Professor Bob Barbato has retired after 42 years at RIT. A professor and former chair in the department of management in Saunders College of Business, Barbato joined RIT in 1979. Since then, he has taught courses in leadership, entrepreneurship, and business ethics in more than seven countries–first taking his wife and kids with him to Ethiopia on a Fulbright scholarship, and then to RIT’s international campuses in Kosovo, Zagreb, Dubrovnik, Beijing, and Dubai.
During his time at RIT, Barbato was known to go above-and-beyond for his students, particularly those he met while teaching abroad. In 1989, while teaching in Ethiopia, Barbato was able to help one student secure a scholarship to pursue an MBA at RIT. He then invited the student and his wife to live with his family in their Rochester home. Recently, when the couple was in danger of being deported, Barbato stepped in to help them once again.
“I flew to Washington to testify on their behalf,” he said. “Happily, they were both awarded citizenship, and they now live and work in Virginia where they raised their two beautiful children. Our families are very close and all four of them attended the weddings of both my daughters.”
Again in 2009, while teaching in Kosovo at one of RIT’s international campuses, Barbato helped three of his students secure scholarships to move to Rochester and enroll in RIT’s MBA program. All three of them lived with him and his wife, Linda Barbato, in their home for several months.
“They are all doing great. One is studying for her Ph.D. in Germany; another has gone on to earn her Ph.D. and has accepted a position to teach at RIT Kosovo. The third met a young man while they were both students in my class in Rochester. One thing led to another, and a few years later Linda and I were proud guests at their wedding in Canandaigua. They are now both working in Rochester and living in Pittsford with their young son.”
This pattern of hosting and welcoming others into his home isn’t atypical. Barbato and his wife often host parties and gatherings for Saunders faculty and staff in their home. Barbato was also known to give tours of the Rochester area to prospective Saunders faculty to sell them on moving to upstate New York.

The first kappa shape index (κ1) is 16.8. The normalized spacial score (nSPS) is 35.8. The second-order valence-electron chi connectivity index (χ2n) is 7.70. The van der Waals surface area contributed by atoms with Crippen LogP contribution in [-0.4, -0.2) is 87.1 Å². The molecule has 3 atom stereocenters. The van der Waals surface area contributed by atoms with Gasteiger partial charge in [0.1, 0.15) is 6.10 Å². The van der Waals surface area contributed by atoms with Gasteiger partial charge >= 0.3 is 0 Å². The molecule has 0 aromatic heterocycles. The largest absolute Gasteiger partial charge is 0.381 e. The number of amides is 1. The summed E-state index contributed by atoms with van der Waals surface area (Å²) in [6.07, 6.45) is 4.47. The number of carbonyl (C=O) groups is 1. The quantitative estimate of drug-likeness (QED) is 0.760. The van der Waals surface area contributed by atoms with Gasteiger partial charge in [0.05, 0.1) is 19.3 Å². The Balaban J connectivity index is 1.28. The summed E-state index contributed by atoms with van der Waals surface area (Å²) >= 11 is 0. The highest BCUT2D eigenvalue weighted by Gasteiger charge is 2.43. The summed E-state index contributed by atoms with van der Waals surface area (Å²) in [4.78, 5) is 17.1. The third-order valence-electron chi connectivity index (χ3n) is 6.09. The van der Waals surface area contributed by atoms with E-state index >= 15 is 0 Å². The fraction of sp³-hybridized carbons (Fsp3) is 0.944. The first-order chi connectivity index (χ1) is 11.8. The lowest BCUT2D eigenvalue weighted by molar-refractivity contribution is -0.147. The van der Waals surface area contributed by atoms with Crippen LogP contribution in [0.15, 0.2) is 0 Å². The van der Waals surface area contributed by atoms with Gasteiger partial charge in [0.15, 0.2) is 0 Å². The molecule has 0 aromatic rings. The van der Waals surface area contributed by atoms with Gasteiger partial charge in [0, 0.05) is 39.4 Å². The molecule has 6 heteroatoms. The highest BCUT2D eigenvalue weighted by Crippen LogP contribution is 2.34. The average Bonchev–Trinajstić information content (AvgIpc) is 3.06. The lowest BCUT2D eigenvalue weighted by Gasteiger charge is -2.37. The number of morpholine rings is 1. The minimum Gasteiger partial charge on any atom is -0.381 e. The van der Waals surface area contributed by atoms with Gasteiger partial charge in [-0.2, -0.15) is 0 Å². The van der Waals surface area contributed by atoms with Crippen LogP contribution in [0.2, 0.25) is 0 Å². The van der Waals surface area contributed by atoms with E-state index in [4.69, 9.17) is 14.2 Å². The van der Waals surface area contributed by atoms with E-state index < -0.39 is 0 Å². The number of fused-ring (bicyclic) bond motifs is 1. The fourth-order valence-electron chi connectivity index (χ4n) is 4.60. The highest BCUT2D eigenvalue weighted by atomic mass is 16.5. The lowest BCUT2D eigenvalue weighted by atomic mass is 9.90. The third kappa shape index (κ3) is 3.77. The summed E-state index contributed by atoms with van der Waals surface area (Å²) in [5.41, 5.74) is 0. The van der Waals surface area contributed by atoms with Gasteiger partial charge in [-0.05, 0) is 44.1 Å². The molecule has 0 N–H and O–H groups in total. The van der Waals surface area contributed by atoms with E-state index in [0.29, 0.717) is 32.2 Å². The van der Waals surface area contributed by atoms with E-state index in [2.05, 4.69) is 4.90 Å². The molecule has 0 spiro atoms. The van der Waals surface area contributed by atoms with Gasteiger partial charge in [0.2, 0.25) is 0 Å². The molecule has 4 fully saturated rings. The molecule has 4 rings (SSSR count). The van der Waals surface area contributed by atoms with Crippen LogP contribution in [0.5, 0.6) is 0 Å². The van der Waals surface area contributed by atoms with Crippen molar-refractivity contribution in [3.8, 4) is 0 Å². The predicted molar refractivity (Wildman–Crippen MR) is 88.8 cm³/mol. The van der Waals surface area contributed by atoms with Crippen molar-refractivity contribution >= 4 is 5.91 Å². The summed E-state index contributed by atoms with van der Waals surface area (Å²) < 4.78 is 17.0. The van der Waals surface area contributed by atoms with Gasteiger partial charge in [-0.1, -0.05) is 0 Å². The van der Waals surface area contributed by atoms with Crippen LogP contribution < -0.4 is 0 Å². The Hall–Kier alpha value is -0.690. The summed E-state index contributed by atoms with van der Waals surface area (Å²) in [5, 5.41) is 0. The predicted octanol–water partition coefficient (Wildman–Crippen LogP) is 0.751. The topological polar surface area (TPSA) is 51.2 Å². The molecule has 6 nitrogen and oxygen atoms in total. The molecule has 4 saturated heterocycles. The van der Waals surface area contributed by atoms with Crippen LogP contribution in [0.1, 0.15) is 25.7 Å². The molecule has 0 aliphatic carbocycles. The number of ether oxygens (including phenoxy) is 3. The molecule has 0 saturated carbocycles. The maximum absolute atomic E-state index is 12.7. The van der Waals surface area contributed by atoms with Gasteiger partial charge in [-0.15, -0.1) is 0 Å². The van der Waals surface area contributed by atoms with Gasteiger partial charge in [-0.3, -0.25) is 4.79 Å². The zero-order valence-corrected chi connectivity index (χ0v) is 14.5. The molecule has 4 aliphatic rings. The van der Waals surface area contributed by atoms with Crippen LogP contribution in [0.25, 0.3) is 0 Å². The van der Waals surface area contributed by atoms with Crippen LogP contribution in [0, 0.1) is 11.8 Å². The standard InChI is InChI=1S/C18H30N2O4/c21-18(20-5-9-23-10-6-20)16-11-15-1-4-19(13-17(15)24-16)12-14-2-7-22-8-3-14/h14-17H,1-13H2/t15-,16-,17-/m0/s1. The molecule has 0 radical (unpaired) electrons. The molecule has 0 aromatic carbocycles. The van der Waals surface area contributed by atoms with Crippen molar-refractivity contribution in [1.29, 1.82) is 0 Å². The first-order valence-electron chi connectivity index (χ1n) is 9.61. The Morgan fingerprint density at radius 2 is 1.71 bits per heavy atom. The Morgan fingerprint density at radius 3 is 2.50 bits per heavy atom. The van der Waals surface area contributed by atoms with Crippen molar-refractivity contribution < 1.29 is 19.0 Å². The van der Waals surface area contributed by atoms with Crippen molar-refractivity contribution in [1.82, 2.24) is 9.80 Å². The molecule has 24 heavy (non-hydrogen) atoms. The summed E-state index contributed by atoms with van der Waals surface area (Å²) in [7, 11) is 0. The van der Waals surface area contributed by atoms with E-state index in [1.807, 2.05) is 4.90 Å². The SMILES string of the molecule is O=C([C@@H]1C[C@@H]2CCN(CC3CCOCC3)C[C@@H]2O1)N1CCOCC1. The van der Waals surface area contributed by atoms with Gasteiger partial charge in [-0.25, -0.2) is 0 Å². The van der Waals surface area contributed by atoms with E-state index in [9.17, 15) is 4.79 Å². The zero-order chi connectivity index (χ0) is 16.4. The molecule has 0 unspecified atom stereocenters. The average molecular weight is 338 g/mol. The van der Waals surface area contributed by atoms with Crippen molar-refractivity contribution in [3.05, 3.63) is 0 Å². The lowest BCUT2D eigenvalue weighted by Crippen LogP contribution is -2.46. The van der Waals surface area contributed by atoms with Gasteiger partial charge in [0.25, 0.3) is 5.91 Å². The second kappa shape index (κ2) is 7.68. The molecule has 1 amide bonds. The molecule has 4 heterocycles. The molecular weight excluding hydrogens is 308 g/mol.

Barbato’s long and distinguished career earned him many accolades including the Eisenhart Award for Outstanding Teaching in 2005–RIT’s highest honor for tenured faculty, and the Provost Award for Excellence in Faculty Mentoring in 2013. He was also named one of the Paul and Francena Miller Chairs in International Education in 2018.
Barbato answered a few questions about his time at RIT and plans for retirement.
What was it like teaching abroad?
In 1989 I received a Fulbright to teach and do research in Ethiopia—a communist country fighting a civil war and ruled by a military dictator, or as my wife described it: the vacation capital of the world. Our daughters were 7 and 1 at the time, and it was a challenging experience for all of us. We were not allowed to travel, although I did manage to make it up north for a few days with a couple of my Ethiopian buddies to see the source of the Blue Nile, the birthplace of humanity according to legend.
By the end of our stay, the rebels had gained control of most of the country and were nearing the capital, so the embassy required us to call in every day to inform them of our location in case we needed to be evacuated. We knew everything would be fine, however, because the embassy gave us a turkey for Thanksgiving. You develop very close relationships with other expats in that situation, and we invited several families over to our apartment for a semi-traditional Thanksgiving dinner. We are still in touch with some good friends from England who took us under their wing when we first arrived. Shortly after we left, the government fell and the dictator fled the country.
I have also taught at many of our international campuses and programs, including in Prague, Kosovo, Zagreb, Dubrovnik, Beijing, and Dubai. Teaching overseas has been very rewarding; you learn and grow so much, and I always experienced a feeling of renewal. It was also nice to come home and get the sense that your colleagues really did miss you.
What are some of your favorite memories from your time here at RIT?
My students and my colleagues will always be my favorite memories. We often gather at our house for parties and celebrations and I’m sure that will continue. Probably my favorite memory was organizing the March Madness office pool for Saunders College. We are high rollers, so the cost to participate was $2. I believe a healthy culture needs irony, so I made sure that every round of the tournament included an update on who was leading as well as a satirical report on life in the college of business. Of course, my favorite targets were the dean and associate dean.
I also enjoyed my role as tour guide whenever we recruited faculty. The itinerary always included an hour before dinner during which I would introduce them to the main attractions of the city and suburbs; a challenging job during the winter months. Several faculty still remind me of the adventures we had during those tours.
What are your plans for retirement?
My wife and I both play golf, and that can be the equivalent of a full-time job. We’ll keep our house here, but we are also building a house in one of those gated retirement communities in Rancho Mirage to be closer to our daughters who both live in California. I guess I’ll have to bone up on my pickleball and bridge. We now have a grandchild with more on the way, and my wife’s large family lives in California, so we expect to have lots of visitors, and all my colleagues and former students are invited!
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